Emergence of Photovoltaics

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Photovoltaics offer consumers the ability to generate electricity in a clean, quiet and reliable way. Photovoltaic systems are comprised of photovoltaic cells, devices that convert light energy directly into electricity. Because the source of light is usually the sun, they are often called solar cells. The word photovoltaic comes from “photo,” meaning light, and “voltaic,” which refers to producing electricity.

Therefore, the photovoltaic process is “producing electricity directly from sunlight.” Photovoltaics are often referred to as PV. PV systems are being installed by consumers who already have grid-supplied Electricity but want to begin to live more independently or who are concerned about the environment. For some applications where small amounts of electricity are required, like emergency call boxes, PV systems are often cost justified even when grid electricity is not very far away.

When applications require larger amounts of electricity and are located away from existing power lines, photovoltaic systems can in many cases offer the least expensive, most viable option.

In use today on street lights, gate openers and other low power tasks, photovoltaics are gaining popularity around the world as their price declines and efficiency increases.

Total peak power of installed solar photovoltaic arrays worldwide was around 5,300 MW at the end of 2005 and grid-tied systems represented the largest growth area. Note that solar photovoltaic arrays have capacity factors of around 20%, which is lower than many other industrial sources of electricity. Therefore the 2005 installed base peak output would have provided an average output of something like 1,060 MW (20% × 5,300). This represented 0.03 percent of global demand at the time.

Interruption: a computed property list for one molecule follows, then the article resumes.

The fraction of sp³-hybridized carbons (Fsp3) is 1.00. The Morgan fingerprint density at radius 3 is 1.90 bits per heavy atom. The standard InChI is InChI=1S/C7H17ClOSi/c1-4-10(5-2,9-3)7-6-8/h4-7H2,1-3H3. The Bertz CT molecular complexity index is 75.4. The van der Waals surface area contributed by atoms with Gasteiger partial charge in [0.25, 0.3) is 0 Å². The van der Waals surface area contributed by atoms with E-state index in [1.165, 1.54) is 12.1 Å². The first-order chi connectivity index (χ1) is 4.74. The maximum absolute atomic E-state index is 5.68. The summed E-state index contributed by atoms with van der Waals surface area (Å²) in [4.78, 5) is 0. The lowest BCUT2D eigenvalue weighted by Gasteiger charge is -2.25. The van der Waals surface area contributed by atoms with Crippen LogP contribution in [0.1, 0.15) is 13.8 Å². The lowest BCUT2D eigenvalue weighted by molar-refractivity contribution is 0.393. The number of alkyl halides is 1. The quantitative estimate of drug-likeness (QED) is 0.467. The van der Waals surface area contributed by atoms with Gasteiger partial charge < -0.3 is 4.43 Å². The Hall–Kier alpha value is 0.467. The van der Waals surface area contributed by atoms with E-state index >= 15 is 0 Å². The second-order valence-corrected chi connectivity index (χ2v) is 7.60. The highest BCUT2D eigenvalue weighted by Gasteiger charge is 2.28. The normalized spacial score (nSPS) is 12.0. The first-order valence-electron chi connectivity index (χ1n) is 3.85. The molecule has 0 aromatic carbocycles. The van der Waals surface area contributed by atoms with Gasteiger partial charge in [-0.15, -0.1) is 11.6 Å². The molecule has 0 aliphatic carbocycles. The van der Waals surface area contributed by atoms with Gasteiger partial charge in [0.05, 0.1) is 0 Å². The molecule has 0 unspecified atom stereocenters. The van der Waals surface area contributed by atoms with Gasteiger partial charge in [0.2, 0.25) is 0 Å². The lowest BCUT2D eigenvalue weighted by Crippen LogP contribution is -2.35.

Large-scale incentive programs, offering financial incentives like the ability to sell excess electricity back to the public grid (“feed-in tariffs”), have greatly accelerated the pace of solar PV installations in many countries including Japan, Germany, and the United States.

Although solar photovoltaic power does not cause any direct emissions during operation it may indirectly cause pollution due to the industrial processes used in the manufacture and later disposal of PV modules. Over a module’s lifetime, the years of clean energy produced will more than make up for this initial pollution.

PV cells convert sunlight directly into electricity without creating any air or water pollution. PV cells are made of at least two layers of semiconductor material. One layer has a positive charge, the other negative. When light enters the cell, some of the photons from the light are absorbed by the semiconductor atoms, freeing electrons from the cell’s negative layer to flow through an external circuit and back into the positive layer. This flow of electrons produces electric current.

To increase their utility, dozens of individual PV cells are interconnected together in a sealed, weatherproof package called a module. When two modules are wired together in series, their voltage is doubled while the current stays constant. When two modules are wired in parallel, their current is doubled while the voltage stays constant. To achieve the desired voltage and current, modules are wired in series and parallel into what is called a PV array. The flexibility of the modular PV system allows designers to create solar power systems that can meet a wide variety of electrical needs, no matter how large or small.

Unlike fossil fuel based technologies, solar power does not lead to any harmful emissions during operation, but the production of the panels leads to some amount of pollution.

While PV systems may require a substantial investment, they can be cheaper than paying the costs associated with extending the electric utility grid.



Source by Barbara Drazga

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